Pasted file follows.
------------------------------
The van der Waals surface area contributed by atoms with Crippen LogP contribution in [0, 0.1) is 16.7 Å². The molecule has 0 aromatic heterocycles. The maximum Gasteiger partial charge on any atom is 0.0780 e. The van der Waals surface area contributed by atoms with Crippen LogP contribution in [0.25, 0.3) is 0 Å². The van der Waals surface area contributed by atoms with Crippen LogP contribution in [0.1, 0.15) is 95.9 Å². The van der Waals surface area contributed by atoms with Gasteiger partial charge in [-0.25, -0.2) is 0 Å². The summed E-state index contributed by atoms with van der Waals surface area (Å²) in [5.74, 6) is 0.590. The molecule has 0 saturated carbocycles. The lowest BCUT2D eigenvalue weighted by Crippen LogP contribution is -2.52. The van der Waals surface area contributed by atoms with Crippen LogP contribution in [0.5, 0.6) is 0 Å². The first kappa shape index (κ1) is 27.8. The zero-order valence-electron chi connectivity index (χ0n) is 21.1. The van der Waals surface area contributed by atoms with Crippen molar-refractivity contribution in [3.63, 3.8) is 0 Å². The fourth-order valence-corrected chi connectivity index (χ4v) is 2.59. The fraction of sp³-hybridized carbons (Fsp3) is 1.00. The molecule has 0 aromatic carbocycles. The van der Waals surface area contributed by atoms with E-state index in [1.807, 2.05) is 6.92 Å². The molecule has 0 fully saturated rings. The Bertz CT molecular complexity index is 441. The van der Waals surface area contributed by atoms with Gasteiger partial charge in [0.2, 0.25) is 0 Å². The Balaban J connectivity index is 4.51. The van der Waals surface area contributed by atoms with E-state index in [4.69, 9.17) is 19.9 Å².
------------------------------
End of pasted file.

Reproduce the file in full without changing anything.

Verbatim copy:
The van der Waals surface area contributed by atoms with Crippen LogP contribution in [0, 0.1) is 16.7 Å². The molecule has 0 aromatic heterocycles. The maximum Gasteiger partial charge on any atom is 0.0780 e. The van der Waals surface area contributed by atoms with Crippen LogP contribution in [0.25, 0.3) is 0 Å². The van der Waals surface area contributed by atoms with Crippen LogP contribution in [0.1, 0.15) is 95.9 Å². The van der Waals surface area contributed by atoms with Gasteiger partial charge in [-0.25, -0.2) is 0 Å². The summed E-state index contributed by atoms with van der Waals surface area (Å²) in [5.74, 6) is 0.590. The molecule has 0 saturated carbocycles. The lowest BCUT2D eigenvalue weighted by Crippen LogP contribution is -2.52. The van der Waals surface area contributed by atoms with Crippen LogP contribution in [0.5, 0.6) is 0 Å². The first kappa shape index (κ1) is 27.8. The zero-order valence-electron chi connectivity index (χ0n) is 21.1. The van der Waals surface area contributed by atoms with Crippen molar-refractivity contribution in [3.63, 3.8) is 0 Å². The fourth-order valence-corrected chi connectivity index (χ4v) is 2.59. The fraction of sp³-hybridized carbons (Fsp3) is 1.00. The molecule has 0 aromatic carbocycles. The van der Waals surface area contributed by atoms with E-state index in [1.807, 2.05) is 6.92 Å². The molecule has 0 fully saturated rings. The Bertz CT molecular complexity index is 441. The van der Waals surface area contributed by atoms with Gasteiger partial charge in [0.2, 0.25) is 0 Å². The Balaban J connectivity index is 4.51. The van der Waals surface area contributed by atoms with E-state index in [4.69, 9.17) is 19.9 Å².